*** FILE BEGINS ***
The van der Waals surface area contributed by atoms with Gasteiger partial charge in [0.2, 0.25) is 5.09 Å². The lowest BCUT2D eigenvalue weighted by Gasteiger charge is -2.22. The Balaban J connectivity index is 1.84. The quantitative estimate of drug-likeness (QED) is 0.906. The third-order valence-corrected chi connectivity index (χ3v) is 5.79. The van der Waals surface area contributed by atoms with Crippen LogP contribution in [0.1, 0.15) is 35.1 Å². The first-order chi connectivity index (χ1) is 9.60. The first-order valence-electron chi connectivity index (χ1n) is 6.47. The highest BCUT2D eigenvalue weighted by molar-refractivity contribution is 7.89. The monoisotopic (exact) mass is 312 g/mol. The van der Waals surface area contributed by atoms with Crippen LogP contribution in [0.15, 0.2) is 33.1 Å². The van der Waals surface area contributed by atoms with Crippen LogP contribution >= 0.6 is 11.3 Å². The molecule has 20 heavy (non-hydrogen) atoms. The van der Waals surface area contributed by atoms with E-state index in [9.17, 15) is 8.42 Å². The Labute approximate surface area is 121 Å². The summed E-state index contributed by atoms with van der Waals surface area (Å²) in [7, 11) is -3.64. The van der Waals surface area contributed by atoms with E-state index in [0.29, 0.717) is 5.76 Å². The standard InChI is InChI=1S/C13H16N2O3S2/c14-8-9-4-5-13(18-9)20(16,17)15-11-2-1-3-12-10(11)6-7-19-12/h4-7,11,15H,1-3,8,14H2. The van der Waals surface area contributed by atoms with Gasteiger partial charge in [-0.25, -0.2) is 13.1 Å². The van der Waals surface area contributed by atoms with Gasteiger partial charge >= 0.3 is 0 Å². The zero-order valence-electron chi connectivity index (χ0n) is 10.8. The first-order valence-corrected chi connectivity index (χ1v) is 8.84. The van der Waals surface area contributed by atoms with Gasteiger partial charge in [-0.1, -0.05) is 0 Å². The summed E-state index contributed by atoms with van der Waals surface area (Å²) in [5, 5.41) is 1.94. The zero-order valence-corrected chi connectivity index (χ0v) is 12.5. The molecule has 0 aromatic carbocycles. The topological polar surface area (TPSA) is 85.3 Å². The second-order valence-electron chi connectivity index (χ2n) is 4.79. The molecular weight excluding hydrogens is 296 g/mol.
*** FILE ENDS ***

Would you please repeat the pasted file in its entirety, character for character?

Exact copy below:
The van der Waals surface area contributed by atoms with Gasteiger partial charge in [0.2, 0.25) is 5.09 Å². The lowest BCUT2D eigenvalue weighted by Gasteiger charge is -2.22. The Balaban J connectivity index is 1.84. The quantitative estimate of drug-likeness (QED) is 0.906. The third-order valence-corrected chi connectivity index (χ3v) is 5.79. The van der Waals surface area contributed by atoms with Crippen LogP contribution in [0.1, 0.15) is 35.1 Å². The first-order chi connectivity index (χ1) is 9.60. The first-order valence-electron chi connectivity index (χ1n) is 6.47. The highest BCUT2D eigenvalue weighted by molar-refractivity contribution is 7.89. The monoisotopic (exact) mass is 312 g/mol. The van der Waals surface area contributed by atoms with Crippen LogP contribution in [0.15, 0.2) is 33.1 Å². The van der Waals surface area contributed by atoms with Crippen LogP contribution >= 0.6 is 11.3 Å². The molecule has 20 heavy (non-hydrogen) atoms. The van der Waals surface area contributed by atoms with E-state index in [9.17, 15) is 8.42 Å². The Labute approximate surface area is 121 Å². The summed E-state index contributed by atoms with van der Waals surface area (Å²) in [7, 11) is -3.64. The van der Waals surface area contributed by atoms with E-state index in [0.29, 0.717) is 5.76 Å². The standard InChI is InChI=1S/C13H16N2O3S2/c14-8-9-4-5-13(18-9)20(16,17)15-11-2-1-3-12-10(11)6-7-19-12/h4-7,11,15H,1-3,8,14H2. The van der Waals surface area contributed by atoms with Gasteiger partial charge in [-0.25, -0.2) is 13.1 Å². The van der Waals surface area contributed by atoms with Gasteiger partial charge >= 0.3 is 0 Å². The zero-order valence-electron chi connectivity index (χ0n) is 10.8. The first-order valence-corrected chi connectivity index (χ1v) is 8.84. The van der Waals surface area contributed by atoms with Gasteiger partial charge in [-0.1, -0.05) is 0 Å². The summed E-state index contributed by atoms with van der Waals surface area (Å²) in [5, 5.41) is 1.94. The zero-order valence-corrected chi connectivity index (χ0v) is 12.5. The molecule has 0 aromatic carbocycles. The topological polar surface area (TPSA) is 85.3 Å². The second-order valence-electron chi connectivity index (χ2n) is 4.79. The molecular weight excluding hydrogens is 296 g/mol.